Friday, September 23, 2011

Surprises of Fall

Fall came so quickly this year.  Today is the first day of fall, but we have had fall weather for the past several weeks.  Spending entire days every week interacting with the earth and plants has made me notice the season's changes much more acutely this year.  Here are the things I've noticed most as the weather has changed:

  • The bees and wasps are already gone.  The flowers are still going strong, but that cloud of buzzing has disappeared.  There are still a few slow bumblebees here and there. 
  • The spiders are out in force.  Many blooms have their own resident flower spider, and there are lots of webs strung up between the plants.  We had the biggest garden spider I've ever seen in the hoop house. 
    Garden Spider Source
  • It feels strange to eat cherry tomatoes when it's cool and cloudy.  The tomatoes taste the same, it's just not as heavenly to pop them in my mouth when I walk by the tomatoes.  Now I want to nibble the turnip leaves.
  • The smell of tomatoes rotting in the field is almost intoxicating.  It's difficult to describe why this is so wonderful, but there's a toasty, dusty, cheesy, roasted tomato smell all around the tomato rows from the unusable tomatoes that makes my head spin.  Rotting squash smell great in the field too.  Don't try this at home - it doesn't work without sunshine and dirt.
  • The crops are all different now.  Instead of tomatoes, squash and melons, we have turnips (the best vegetable), chard and beets.  It happened so fast.
  • The weeds have slowed down a lot, thank goodness.  Even though I can see the scattered crab grass seeds everywhere, and I know what's ahead for next summer, the pressure's backed off a bit for now.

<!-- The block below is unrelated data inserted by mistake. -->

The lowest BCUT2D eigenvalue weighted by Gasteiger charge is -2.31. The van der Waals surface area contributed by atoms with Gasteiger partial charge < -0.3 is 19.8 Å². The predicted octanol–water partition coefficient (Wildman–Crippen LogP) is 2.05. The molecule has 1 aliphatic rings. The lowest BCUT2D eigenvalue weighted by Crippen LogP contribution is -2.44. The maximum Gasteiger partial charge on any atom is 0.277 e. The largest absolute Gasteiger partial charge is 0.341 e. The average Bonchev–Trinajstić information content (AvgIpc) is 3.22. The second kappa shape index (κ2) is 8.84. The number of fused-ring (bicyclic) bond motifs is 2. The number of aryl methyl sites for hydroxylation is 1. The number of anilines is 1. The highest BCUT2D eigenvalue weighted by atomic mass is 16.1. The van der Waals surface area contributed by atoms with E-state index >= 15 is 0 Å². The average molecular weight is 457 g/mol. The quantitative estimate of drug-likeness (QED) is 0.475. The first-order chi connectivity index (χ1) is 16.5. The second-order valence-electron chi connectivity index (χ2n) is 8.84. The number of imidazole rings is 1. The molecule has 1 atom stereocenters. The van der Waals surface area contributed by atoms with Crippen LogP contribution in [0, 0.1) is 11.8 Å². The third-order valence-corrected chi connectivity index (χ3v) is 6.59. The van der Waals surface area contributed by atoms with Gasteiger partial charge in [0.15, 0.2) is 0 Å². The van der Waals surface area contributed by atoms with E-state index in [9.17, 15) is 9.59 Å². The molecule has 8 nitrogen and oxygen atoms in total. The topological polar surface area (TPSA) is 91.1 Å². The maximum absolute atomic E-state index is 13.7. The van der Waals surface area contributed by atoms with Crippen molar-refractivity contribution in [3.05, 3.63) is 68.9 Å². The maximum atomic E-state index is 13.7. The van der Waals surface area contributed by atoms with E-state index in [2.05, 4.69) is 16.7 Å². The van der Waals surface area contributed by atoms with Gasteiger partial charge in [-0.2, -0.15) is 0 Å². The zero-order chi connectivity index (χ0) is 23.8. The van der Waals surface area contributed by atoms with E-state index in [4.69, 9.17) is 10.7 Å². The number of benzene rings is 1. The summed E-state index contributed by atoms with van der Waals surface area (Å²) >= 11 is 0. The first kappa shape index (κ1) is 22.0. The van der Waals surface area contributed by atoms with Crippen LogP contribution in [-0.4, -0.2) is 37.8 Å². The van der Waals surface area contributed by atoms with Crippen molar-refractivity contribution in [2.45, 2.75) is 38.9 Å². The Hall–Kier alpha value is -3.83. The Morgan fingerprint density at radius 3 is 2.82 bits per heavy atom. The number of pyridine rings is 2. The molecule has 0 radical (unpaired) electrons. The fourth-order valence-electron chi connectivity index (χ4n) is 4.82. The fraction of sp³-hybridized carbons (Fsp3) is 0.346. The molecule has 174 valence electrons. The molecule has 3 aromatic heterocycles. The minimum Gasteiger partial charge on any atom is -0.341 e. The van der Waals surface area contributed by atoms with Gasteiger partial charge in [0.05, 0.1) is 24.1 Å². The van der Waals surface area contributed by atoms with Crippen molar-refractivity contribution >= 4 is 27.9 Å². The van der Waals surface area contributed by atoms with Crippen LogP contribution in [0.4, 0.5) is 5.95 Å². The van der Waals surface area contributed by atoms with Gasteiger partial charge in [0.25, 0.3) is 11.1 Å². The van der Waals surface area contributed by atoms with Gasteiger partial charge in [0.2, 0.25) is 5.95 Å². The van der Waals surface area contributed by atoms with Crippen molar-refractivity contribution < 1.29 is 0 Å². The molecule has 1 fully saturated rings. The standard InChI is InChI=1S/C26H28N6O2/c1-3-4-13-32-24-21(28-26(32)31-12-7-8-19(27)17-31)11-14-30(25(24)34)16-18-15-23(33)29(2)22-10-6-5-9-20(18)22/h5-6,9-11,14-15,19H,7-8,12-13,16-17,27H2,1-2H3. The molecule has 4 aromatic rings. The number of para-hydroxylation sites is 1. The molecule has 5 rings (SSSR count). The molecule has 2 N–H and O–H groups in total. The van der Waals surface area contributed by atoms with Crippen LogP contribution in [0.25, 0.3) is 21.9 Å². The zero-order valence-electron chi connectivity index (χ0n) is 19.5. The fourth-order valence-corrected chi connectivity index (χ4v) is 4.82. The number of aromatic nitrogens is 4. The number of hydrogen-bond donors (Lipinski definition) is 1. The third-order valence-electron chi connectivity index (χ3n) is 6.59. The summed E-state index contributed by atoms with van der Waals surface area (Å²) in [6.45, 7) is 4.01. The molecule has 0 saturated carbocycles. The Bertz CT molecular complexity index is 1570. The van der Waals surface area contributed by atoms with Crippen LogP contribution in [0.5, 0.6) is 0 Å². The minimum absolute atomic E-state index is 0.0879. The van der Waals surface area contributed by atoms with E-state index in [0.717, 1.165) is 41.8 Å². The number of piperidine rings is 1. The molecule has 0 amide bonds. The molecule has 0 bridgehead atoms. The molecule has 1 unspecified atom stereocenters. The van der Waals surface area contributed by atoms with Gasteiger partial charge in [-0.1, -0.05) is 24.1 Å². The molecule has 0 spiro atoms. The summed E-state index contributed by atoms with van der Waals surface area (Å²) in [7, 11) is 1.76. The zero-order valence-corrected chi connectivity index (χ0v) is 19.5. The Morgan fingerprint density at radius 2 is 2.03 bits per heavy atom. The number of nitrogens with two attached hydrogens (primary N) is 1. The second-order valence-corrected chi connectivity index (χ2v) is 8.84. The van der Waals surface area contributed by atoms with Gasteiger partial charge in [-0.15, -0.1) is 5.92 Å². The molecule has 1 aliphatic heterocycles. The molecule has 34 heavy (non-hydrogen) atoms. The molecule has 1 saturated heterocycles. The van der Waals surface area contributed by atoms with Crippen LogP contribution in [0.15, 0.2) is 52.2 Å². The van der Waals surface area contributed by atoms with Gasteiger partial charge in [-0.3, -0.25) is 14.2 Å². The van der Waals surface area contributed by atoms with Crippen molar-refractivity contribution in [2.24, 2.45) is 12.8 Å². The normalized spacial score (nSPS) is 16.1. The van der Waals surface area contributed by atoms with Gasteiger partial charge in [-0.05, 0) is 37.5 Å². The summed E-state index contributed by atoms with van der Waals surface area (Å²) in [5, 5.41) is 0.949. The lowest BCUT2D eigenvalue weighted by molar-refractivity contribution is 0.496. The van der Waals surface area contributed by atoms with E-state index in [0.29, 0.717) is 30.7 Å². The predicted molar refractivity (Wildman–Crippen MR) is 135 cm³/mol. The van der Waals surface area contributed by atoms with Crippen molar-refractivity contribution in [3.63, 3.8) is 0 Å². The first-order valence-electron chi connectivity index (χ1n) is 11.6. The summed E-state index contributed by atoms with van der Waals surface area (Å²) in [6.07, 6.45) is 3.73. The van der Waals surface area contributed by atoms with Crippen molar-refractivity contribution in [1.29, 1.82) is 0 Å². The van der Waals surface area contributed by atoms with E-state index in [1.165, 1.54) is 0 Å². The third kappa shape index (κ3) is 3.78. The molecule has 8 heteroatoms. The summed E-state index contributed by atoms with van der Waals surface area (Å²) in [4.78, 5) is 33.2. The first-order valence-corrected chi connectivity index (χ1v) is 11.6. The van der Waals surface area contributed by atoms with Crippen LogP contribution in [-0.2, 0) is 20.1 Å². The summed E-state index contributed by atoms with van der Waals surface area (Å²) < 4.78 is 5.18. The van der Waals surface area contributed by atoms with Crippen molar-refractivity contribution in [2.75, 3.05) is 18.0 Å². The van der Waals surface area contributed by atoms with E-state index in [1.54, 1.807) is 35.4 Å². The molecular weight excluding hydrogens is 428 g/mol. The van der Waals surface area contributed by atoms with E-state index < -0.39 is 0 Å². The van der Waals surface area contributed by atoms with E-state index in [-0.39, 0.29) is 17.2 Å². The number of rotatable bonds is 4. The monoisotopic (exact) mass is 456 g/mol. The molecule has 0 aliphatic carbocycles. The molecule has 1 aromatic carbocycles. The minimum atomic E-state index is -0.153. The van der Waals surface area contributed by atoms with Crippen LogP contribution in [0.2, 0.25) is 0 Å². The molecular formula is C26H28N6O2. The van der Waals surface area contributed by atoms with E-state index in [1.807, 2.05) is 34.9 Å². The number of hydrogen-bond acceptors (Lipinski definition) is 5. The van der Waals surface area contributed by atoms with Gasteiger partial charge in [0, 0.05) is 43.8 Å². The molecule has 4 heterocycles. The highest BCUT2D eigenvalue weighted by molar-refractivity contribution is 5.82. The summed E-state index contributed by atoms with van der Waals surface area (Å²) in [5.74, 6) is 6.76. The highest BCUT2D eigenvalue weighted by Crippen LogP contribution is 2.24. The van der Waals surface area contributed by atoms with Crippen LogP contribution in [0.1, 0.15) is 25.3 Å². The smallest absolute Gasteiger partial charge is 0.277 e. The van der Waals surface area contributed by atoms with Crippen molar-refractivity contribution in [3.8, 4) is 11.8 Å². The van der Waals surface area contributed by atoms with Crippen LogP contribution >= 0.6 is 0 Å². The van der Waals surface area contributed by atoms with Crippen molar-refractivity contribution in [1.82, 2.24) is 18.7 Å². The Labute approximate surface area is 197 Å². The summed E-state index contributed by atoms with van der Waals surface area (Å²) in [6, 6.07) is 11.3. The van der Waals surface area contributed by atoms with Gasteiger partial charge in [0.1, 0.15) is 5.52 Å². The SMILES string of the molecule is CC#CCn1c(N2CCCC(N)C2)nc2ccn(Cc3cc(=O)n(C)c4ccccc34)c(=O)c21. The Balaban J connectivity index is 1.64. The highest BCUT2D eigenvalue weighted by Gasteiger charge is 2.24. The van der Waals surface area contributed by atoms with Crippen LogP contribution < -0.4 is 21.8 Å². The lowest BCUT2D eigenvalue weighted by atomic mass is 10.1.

• It's easy to get a LOT done now that it's not 100 degrees.  In the extreme heat, work slows down due to the body's physiological constraints.  These crisp, cool days mean that I can work fast and easily, and everything feels good.
  • I only go fill my water bottle once or twice a day now, instead of four or five times.
  • Ironically, the work is starting to taper off even as our capacity to do it increases.  Since fewer crops grow during the winter, a lot of the fields are lying fallow, and we have planted cover crops.  Here is the melon field, all disked in and planted with a mixture of vetch, radish and rye for the winter:
    This field is done for the year.
  • The farm is looking more neat and tidy.  With things growing more slowly, there is time to organize and clean up.  June and July felt like a race to keep up with the creeping jungle of crops and weeds, and now it feels like we are getting ahead.
I only have one or two more days to work on the farm, then I'm moving to the heart of Chicago for a while.  I expect the contrast to be a little jarring.  I'll be reporting on what biological phenomena I observe in the city.  In the mean time, I'm savoring the last few hours of fresh air, big skies and working on the earth here in Middle Tennessee. 

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